Tuesday, November 24, 2015

Please Don't Eat the Christmas Tree

One of the most observed rituals of the Christmas season is decorating for the holiday. Most Christians, and many non-Christians adorn their homes with lights and festive plants in bright colors.  And every year, about 25,000 people are injured by this cheery greenery.

Although it is difficult to find exact statistics, The New York Poison Control Center reported that every year, about 20% of all calls it receives involve plants, so while holiday plants are great gifts, and everyone loves them, it is important to be aware of the dangers, both to children and to pets. Like you do with everything else in your home, keep toxic plants out of reach.

Let's take a look at the most popular Christmas plants:

Pointsettia: This beautiful Christmas flower has gotten a bad rap over the years. While it isn't something you want to put in a salad, it also isn't particularly dangerous. While eating a few poinsettia leaves might cause nausea or vomiting, research shows that only ingestion of very large amounts of this plant may be harmful. If you rub the milky sap from the plant on your skin, you might get an itchy rash. Beyond that, poinsettias are unlikely to cause a problem for your children or your pets.

Holly: The stiff green leaves and bright red berries are often very attractive to children. In many homes, holly is a traditional decoration for Christmas. Since medieval times, the plant has carried a Christian symbolism (remember the hymn, "The Holly and the Ivy"?) Well,  holly berries are highly toxic. Ingestion of even twenty berries could result in death. Though the bright red berries are the part of the plant most commonly consumed, the bark, leaves and seeds are also toxic. You might have heard that chocolate is lethal to dogs. Well, the poison compound in holly is in the same caffeine family as the toxic chemical in chocolate, but many times more concentrated in holly parts. DO NOT EAT HOLLY!

Amaryllis: An amaryllis bulb is a common holiday gift. Amaryllis bulbs (as well as daffodil and narcissus bulbs) may be forced to bloom indoors, to produce showy holiday blooms. Eating the bulbs can cause abdominal pain, cardiac arrhythmias, and convulsions. The leaves are slightly less poisonous, but shouldn't be eaten either. Amaryllis bulbs are more likely to be eaten by pets than by children, so keep them out of reach of both your pets and your kids.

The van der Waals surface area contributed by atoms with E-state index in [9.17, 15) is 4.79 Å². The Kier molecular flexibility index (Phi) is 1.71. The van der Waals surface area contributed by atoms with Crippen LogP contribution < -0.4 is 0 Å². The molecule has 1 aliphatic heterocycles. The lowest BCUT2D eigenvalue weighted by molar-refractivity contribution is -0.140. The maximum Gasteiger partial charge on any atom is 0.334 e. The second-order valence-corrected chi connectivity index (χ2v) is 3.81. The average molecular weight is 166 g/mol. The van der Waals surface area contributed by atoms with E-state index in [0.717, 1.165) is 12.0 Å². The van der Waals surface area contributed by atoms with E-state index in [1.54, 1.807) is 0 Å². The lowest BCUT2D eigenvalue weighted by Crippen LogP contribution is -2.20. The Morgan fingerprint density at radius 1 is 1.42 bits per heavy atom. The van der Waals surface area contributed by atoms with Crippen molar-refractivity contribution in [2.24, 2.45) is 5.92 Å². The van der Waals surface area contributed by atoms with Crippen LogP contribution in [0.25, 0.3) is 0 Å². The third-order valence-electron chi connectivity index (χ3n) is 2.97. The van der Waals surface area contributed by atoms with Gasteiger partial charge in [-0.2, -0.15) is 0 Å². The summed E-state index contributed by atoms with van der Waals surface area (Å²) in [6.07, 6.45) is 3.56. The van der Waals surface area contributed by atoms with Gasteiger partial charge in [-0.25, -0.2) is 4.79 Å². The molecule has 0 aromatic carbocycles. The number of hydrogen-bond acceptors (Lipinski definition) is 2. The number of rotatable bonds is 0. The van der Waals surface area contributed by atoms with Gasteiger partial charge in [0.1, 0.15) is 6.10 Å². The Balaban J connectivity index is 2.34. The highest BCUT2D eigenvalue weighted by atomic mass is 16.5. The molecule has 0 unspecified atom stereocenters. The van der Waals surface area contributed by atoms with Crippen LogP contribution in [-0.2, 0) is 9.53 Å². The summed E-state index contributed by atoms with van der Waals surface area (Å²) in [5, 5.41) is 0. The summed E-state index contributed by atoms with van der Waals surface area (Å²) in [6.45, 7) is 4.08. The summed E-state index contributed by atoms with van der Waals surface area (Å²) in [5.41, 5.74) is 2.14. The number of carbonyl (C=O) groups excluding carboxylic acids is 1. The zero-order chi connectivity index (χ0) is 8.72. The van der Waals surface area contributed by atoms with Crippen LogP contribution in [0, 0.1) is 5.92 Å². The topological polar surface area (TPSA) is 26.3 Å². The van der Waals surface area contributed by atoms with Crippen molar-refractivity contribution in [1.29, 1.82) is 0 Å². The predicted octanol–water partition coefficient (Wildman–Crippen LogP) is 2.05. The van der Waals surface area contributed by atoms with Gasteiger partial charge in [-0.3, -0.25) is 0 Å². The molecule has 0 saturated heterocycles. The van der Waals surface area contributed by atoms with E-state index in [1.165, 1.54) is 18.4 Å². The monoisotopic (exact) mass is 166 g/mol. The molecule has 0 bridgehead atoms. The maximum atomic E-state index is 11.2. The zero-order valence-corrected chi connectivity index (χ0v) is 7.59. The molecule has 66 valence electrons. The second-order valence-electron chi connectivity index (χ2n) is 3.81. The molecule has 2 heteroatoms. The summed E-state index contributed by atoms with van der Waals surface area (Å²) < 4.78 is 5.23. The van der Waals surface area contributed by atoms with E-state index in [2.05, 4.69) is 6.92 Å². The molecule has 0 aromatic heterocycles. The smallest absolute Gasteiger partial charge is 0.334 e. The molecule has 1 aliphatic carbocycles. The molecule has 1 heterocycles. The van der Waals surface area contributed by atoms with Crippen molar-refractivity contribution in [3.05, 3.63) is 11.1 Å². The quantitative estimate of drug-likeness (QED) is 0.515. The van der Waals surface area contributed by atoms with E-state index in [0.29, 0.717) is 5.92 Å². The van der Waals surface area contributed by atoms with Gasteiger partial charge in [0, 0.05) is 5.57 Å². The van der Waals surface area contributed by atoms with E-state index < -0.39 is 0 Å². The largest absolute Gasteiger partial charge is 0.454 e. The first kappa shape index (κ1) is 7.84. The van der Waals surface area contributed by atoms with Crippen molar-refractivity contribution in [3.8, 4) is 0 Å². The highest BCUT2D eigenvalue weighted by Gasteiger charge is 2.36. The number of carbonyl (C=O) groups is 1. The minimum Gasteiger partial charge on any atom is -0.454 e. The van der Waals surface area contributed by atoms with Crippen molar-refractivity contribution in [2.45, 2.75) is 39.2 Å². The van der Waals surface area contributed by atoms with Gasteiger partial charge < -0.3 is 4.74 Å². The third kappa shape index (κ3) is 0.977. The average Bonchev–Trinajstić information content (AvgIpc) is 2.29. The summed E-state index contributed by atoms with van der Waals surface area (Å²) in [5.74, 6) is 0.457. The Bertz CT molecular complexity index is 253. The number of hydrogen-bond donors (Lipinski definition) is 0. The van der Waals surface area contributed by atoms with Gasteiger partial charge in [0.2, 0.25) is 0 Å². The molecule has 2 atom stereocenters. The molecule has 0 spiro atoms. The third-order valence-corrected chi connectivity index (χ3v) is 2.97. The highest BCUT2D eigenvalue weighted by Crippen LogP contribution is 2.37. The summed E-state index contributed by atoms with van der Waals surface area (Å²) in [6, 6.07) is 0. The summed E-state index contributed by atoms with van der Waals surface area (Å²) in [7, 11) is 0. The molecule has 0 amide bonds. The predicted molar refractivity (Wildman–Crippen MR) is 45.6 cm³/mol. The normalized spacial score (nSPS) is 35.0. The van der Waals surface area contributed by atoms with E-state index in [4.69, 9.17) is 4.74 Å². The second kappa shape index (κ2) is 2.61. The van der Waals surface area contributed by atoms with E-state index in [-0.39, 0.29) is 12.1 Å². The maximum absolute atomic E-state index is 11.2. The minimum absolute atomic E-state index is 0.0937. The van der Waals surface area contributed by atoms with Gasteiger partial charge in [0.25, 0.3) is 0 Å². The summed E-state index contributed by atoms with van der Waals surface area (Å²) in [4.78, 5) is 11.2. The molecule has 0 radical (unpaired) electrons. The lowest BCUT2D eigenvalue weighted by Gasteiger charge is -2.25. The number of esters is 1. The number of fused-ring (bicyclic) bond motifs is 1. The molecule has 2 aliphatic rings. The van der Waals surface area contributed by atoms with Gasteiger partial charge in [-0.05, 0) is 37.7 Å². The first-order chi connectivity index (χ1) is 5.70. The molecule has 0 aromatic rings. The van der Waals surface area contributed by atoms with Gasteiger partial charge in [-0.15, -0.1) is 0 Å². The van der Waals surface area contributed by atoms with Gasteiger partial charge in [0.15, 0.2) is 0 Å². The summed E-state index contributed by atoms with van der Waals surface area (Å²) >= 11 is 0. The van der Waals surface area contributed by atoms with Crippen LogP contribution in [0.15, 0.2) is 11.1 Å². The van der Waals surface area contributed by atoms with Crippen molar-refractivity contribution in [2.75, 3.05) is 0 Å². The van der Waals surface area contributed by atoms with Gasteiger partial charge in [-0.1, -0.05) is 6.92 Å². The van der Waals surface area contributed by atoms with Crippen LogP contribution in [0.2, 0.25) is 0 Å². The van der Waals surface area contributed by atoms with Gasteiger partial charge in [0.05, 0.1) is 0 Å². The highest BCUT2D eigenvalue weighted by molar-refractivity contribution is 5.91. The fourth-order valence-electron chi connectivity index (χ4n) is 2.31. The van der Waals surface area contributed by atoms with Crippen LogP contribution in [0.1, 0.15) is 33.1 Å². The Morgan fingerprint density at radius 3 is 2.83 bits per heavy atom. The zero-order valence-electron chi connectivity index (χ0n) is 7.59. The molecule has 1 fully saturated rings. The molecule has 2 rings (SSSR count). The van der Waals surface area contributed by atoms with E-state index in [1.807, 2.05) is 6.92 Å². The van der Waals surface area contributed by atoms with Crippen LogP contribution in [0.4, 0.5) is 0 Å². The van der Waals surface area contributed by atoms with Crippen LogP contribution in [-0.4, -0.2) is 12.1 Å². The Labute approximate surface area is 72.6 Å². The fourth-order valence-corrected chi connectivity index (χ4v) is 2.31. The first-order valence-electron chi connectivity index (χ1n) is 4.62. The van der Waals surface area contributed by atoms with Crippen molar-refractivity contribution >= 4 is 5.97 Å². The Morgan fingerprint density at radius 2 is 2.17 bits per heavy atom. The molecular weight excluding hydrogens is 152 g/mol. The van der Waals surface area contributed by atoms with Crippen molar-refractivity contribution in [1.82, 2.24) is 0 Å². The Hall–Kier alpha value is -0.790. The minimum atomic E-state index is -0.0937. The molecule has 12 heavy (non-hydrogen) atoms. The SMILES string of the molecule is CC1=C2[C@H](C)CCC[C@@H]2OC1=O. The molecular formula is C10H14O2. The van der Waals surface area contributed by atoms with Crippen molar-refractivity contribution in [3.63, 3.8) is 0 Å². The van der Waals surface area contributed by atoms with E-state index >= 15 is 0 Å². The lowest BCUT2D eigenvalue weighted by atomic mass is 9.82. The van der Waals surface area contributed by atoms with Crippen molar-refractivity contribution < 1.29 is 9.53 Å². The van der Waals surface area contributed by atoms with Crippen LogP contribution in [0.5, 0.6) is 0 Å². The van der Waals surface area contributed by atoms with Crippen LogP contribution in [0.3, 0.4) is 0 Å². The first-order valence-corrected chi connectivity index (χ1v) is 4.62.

Jerusalem Cherry: The Jerusalem cherry is actually a species of nightshade. The fruit looks and tastes like a cherry tomato. Kids might eat enough to cause nausea and vomiting, but generally it is not life-threatening to humans. Pets are a different story. It is highly toxic to animals, and probably birds too. Do NOT allow your pet to to eat Jerusalem cherries.

Boxwood: Commonly used in holiday wreathes and draping, the twigs and leaves of boxwood contain a toxic alkaloid. Ingestion could result in severe stomach problems, convulsions, and even respiratory failure. Do NOT eat boxwood.

Christmas trees:  Coniferous trees maybe toxic if eaten in very large amounts. Small amounts may cause irritation and stomach upset, or can cause aspiration or obstruction. Since the needles or foliage of a Christmas tree are generally sharp, it is unlikely that either pets or children will chow down on one. A skin rash may result from coming in contact with the sap, though. (In spite  of what Euel Gibbons espoused back in the 1970s, pine cones are  not toxic but are not edible either.) So discourage your pets and children from snacking on the Christmas tree.

I saved the best for last, so you would read this far.

Mistletoe: This is the most powerful Christmas plant of all. It makes holiday romance democratic, by making everyone equally kissable - friends, strangers, and distant cousins. Wander beneath a sprig of mistletoe, and like it or not, you become fair game to anyone whose lips are within range. And it is unarguably the most interesting of the Christmas plants.

The scientific name is phoradendron, meaning "thief of the tree" in Greek. While not a true  parasite, it comes close, sinking its roots into a host tree and leeching nutrients for photosynthesis. The translation of the word  mistletoe isn't romantic either.  Mistal means "dung" and  tan means "twig", so actually mistletoe means "dung on a twig".

Mistletoe contains a toxin that,  when consumed by humans, can cause blurred vision, nausea, abdominal pain, diarrhea, and even death. ALL parts of the mistletoe plant, including the berries, are poisonous. Eating one or two berries probably will not cause a huge problem for a child, but can cause death in your pet. If your child consumes mistletoe, it is a good idea to seek medical advice.

So there's the lowdown on the most common Christmas plants. If you think your child may have ingested a plant, call the Poison Control Center.

My gift to you is this instruction: RIGHT NOW. While you're thinking about it: Post the number for the National Poison Control Center on your refrigerator. Put it in your cell phone. Memorize it.
It is  800-222-1222. You're welcome, and Merry Christmas!

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